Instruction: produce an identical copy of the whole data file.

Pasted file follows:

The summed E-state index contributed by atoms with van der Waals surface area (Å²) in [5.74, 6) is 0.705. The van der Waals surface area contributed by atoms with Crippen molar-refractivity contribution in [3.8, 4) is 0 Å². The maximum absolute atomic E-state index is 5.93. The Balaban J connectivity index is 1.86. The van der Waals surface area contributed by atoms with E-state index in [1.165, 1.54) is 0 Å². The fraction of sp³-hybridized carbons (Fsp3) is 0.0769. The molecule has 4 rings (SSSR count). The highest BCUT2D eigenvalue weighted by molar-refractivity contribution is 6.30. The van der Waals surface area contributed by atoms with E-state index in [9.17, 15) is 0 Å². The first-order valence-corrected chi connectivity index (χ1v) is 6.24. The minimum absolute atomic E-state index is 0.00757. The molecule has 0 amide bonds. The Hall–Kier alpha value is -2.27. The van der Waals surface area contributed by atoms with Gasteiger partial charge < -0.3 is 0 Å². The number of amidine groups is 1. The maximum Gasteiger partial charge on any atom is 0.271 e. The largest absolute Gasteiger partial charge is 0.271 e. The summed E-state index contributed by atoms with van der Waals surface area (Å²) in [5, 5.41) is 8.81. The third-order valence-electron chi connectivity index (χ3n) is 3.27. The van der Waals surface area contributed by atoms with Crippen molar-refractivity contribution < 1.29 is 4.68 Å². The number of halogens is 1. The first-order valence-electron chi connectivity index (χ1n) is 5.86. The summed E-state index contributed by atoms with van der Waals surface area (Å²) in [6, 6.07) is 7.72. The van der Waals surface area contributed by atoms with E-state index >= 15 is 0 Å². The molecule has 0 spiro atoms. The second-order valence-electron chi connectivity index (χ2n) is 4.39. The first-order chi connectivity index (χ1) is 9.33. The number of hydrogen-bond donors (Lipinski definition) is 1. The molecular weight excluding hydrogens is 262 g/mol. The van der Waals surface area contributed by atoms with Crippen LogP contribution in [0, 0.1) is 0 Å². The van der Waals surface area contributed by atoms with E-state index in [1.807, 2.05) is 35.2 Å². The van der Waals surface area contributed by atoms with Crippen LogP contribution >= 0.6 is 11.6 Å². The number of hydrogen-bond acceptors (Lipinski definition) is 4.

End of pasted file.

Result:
The summed E-state index contributed by atoms with van der Waals surface area (Å²) in [5.74, 6) is 0.705. The van der Waals surface area contributed by atoms with Crippen molar-refractivity contribution in [3.8, 4) is 0 Å². The maximum absolute atomic E-state index is 5.93. The Balaban J connectivity index is 1.86. The van der Waals surface area contributed by atoms with E-state index in [1.165, 1.54) is 0 Å². The fraction of sp³-hybridized carbons (Fsp3) is 0.0769. The molecule has 4 rings (SSSR count). The highest BCUT2D eigenvalue weighted by molar-refractivity contribution is 6.30. The van der Waals surface area contributed by atoms with E-state index in [9.17, 15) is 0 Å². The first-order valence-corrected chi connectivity index (χ1v) is 6.24. The minimum absolute atomic E-state index is 0.00757. The molecule has 0 amide bonds. The Hall–Kier alpha value is -2.27. The van der Waals surface area contributed by atoms with Gasteiger partial charge < -0.3 is 0 Å². The number of amidine groups is 1. The maximum Gasteiger partial charge on any atom is 0.271 e. The largest absolute Gasteiger partial charge is 0.271 e. The summed E-state index contributed by atoms with van der Waals surface area (Å²) in [5, 5.41) is 8.81. The third-order valence-electron chi connectivity index (χ3n) is 3.27. The van der Waals surface area contributed by atoms with Crippen molar-refractivity contribution < 1.29 is 4.68 Å². The number of halogens is 1. The first-order valence-electron chi connectivity index (χ1n) is 5.86. The summed E-state index contributed by atoms with van der Waals surface area (Å²) in [6, 6.07) is 7.72. The van der Waals surface area contributed by atoms with E-state index >= 15 is 0 Å². The molecule has 0 spiro atoms. The second-order valence-electron chi connectivity index (χ2n) is 4.39. The first-order chi connectivity index (χ1) is 9.33. The number of hydrogen-bond donors (Lipinski definition) is 1. The molecular weight excluding hydrogens is 262 g/mol. The van der Waals surface area contributed by atoms with Crippen LogP contribution in [0, 0.1) is 0 Å². The van der Waals surface area contributed by atoms with E-state index in [1.807, 2.05) is 35.2 Å². The van der Waals surface area contributed by atoms with Crippen LogP contribution >= 0.6 is 11.6 Å². The number of hydrogen-bond acceptors (Lipinski definition) is 4.